By Tajudeen Sowole
Increasing appreciation of Nigerian art abroad is being confirmed by a second exhibition, this year, in Paris, France.
Curated by Bose Fagbemi, the group exhibition titled Echoes From Afar, opens November 29 - December 20, 2016.at Fabrique 222, a place described as Dominican couvent for priests. In May this year, Fagbeni showed Mood Colour Harmony, a solo exhibition of paintings by Lagos-based artist, Duke Asidere at Maison Muller section of Splendens Factory, Paris.
For Echoes…, the artists include Abraham Uyovbisere, Emmanuel Ekefrey, Sam Ovraiti, Joe Amenechi, Tola Wewe, Zinno Orara and Asidere. Each artist is exhibiting 11 paintings.
From low angle capture of a three figure painting titled Princess, in bluish shade and hues by Uyovbisere; stylised figures, rendered on densely populated canvas of Ekefrey; to Sambisa Blues, Wewe's odd contribution to the tragic narrative of the world's most pronounced captives, Echoes From Afar offers followers of Nigerian art abroad the real texture of the people's creative depth. Also, Asidere's Blue Black Lady and Soul Music; 0vraiti's Togetherness, Landscape and Thinking; as well as Kano and Masked Faces by Orora add to the diversity of works that speak volume of the fact that Nigerian art is more dynamic than the much publicised 'conceptual art' contents that have been louder among African artists in Europe in the past few years.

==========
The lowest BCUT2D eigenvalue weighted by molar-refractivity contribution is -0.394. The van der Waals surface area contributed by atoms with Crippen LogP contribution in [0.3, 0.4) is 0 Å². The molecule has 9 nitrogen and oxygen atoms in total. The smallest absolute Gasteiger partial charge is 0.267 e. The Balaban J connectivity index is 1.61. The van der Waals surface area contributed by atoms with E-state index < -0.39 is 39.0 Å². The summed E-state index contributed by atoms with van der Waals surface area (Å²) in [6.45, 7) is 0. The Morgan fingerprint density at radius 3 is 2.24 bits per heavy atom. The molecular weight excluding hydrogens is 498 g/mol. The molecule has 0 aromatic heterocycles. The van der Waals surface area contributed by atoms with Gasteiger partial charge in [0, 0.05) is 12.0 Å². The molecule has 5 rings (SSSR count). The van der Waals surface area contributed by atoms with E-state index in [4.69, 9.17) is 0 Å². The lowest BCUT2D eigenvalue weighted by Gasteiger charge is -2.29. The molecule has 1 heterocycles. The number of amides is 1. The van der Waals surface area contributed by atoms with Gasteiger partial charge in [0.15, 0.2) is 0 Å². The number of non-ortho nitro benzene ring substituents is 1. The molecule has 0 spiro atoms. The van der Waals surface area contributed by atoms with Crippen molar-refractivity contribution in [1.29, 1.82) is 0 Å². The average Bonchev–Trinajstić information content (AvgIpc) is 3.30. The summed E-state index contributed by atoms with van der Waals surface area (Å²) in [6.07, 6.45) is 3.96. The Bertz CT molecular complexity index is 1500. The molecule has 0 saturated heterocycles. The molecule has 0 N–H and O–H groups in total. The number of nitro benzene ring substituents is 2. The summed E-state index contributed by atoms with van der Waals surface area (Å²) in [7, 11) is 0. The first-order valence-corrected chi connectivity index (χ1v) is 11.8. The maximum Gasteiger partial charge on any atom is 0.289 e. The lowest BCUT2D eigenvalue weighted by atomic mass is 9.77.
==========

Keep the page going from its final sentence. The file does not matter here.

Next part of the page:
Unlike U.K where most of the exhibiting artists' works have been shown either at group exhibition or art auctions, Paris is not a familiar space for Nigerian art. In fact, every year, some of the artists always have their works on display at Bonhams' Africa Now auction, in London. However, what is unfolding as a bold step from Fagbemi in Paris would create a new diaspora followers for Nigerian art in France. And perhaps, provides alternative taste in a space where most artists of Francophone West African have been holding sway ahead of their counterparts from English speaking countries.
The central theme, Echoes From Afar, according to Fagbemi represents richness of Nigerian art "being appreciated and accepted in France." It has been more of an eye opener to the public these past years, who are more intrigued with the divers styles as different from the negative news that comes from the media.
For the curator, showing art of African origin in the Diaspora is not exactly new. "I had a similar experience in 2002 in Trinidad & Tobago during the exhibition titled Linkages, which I also curated."
And 14 years after, the objective remains the same."The objective of the group exhibtion among others include promoting the creative and artistic education of Nigeria in France and to also maintain sustain Nigeria's rich cultural heritage."